Earlier in this post, I highlighted that nuclear power should be a critical component of a low-carbon energy system.  Nuclear and hydro are the only low-carbon baseload power sources widely available.  Hydro is location-specific. It is also unlikely that many more hydro dams will be permitted in the western world due to their environmental impacts.  

Despite the above fact, many environmentally-focused advocates have sought to shut down nuclear in favor of more wind and solar, despite their more varied outputs.  The International Energy Agency, the OECD’s energy arm, researched this issue and found that the world would be better off utilizing its existing nuclear capacity to its maximum useful life rather than shutting it in favor of other renewable alternatives.  This is a key risk, and although there are some signs of activists and policymakers becoming more pragmatic about the issue, it is not certain. 

Specifically, in an article from June 12, 2020, titled The Covid-19 crisis is undermining nuclear power’s important role in clean energy transitions, the IEA highlights the danger of not extending the life of existing nuclear capacity where it is safe to do so.  On a cost basis, extending nuclear facilities is the cheapest (as of 2018) in terms of USD/MWh of all low carbon energy sources, but this approach will require certain policy shifts that are not yet in place.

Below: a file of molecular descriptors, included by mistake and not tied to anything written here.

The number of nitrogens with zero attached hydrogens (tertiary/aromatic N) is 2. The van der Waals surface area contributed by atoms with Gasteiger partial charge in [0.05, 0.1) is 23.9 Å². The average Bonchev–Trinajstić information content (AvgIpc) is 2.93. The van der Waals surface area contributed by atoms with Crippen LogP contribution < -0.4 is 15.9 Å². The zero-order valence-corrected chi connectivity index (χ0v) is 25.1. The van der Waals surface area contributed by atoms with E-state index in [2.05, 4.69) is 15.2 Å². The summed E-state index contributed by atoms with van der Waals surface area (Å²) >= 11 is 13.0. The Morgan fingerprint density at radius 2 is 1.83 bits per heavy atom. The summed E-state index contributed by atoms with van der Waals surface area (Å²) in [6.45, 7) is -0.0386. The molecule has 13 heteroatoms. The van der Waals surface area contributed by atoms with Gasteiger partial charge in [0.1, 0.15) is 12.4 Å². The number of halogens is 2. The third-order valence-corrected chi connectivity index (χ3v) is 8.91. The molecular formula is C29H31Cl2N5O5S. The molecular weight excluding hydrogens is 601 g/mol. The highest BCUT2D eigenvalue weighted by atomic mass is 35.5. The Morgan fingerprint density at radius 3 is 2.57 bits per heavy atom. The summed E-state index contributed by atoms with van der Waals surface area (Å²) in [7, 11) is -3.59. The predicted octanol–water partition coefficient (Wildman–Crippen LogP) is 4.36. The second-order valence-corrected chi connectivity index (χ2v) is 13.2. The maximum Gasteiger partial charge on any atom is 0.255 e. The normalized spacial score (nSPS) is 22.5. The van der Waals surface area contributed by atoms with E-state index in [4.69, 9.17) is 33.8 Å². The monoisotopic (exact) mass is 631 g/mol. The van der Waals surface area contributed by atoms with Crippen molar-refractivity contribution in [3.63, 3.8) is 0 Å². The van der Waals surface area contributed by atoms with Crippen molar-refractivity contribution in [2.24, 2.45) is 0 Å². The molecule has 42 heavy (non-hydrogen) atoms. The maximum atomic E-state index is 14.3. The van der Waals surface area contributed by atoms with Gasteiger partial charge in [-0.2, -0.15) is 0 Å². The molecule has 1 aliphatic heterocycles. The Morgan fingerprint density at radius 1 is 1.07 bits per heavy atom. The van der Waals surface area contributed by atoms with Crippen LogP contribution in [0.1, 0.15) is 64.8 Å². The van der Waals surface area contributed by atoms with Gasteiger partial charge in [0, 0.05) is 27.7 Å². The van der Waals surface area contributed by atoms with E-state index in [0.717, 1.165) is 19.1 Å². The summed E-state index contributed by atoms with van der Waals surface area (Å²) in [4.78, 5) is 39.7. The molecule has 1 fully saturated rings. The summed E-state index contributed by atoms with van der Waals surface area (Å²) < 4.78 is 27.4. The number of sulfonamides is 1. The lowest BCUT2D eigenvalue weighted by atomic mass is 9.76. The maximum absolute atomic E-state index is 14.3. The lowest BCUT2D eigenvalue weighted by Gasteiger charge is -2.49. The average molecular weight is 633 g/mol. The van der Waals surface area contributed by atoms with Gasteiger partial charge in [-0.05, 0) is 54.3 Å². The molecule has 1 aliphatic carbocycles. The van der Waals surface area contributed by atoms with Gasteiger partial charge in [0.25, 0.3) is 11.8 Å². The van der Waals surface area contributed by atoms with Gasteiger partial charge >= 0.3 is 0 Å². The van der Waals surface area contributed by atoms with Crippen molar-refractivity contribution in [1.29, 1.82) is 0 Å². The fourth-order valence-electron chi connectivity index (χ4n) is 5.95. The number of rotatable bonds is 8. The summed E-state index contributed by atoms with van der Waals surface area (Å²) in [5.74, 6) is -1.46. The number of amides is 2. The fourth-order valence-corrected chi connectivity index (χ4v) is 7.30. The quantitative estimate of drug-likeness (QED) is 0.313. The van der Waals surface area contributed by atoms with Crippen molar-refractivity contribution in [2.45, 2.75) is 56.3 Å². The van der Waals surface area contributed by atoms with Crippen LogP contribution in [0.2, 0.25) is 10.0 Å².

This price differential can add up. In its report from May 2019, Nuclear Power in a Clean Energy System, the IEA estimated that the costs of ignoring nuclear in transitioning to a sustainable energy system could cost as much as US$1.6 trillion.  

The above issue is likely limited to the developed markets in North America and the US.  In emerging markets, where nearly all the new nuclear reactors are being built, such concerns are more limited.

Catastrophe risk is real as well, but largely unpredictable—at least in terms of timing.  The 2011 Fukushima disaster was the result of a larger than anticipated earthquake.  If such an incident happened, it would certainly set the industry back.  I believe the impact would be greater if it were to occur in a market like China, the country with the greatest expected growth in nuclear capacity.  In such a circumstance, it would be better to sell and ask questions later, as it proved the case for nearly the entirety of the time after Fukushima in 2011.

YCA is a much smaller company than U, roughly half the size based on NAV or market cap, and its size leads to a higher running cost than U.  While U burns ~0.8% of NAV a year in operating expenses, YCA burns ~2%.  The difference can be compensated by the greater NAV discount and supply agreement, but investors should be aware of the trade-off.  

Finally, YCA shares have less liquidity than U.  This is a double-edged sword depending on your take, but most will penalize YCA for this, and the reduced liquidity is worth bearing in mind for holders.


For where we are currently in the cycle, I believe investing in uranium offers investors a unique asymmetric opportunity whose fundamentals are largely uncorrelated to the broader economy.  Given that we are in the early stages of this process, owning the underlying commodity or a close proxy is the best way to invest.  Based on that, a greater discount to NAV, and greater certainty of supply, I believe YCA is the best way to express that view.  That said, I don’t think investors would go wrong in buying U, too, if their concern was diversifying single stock risk.

To your investing adventure,

The Castaway Capitalist

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The Castaway Capitalist owns shares of YCA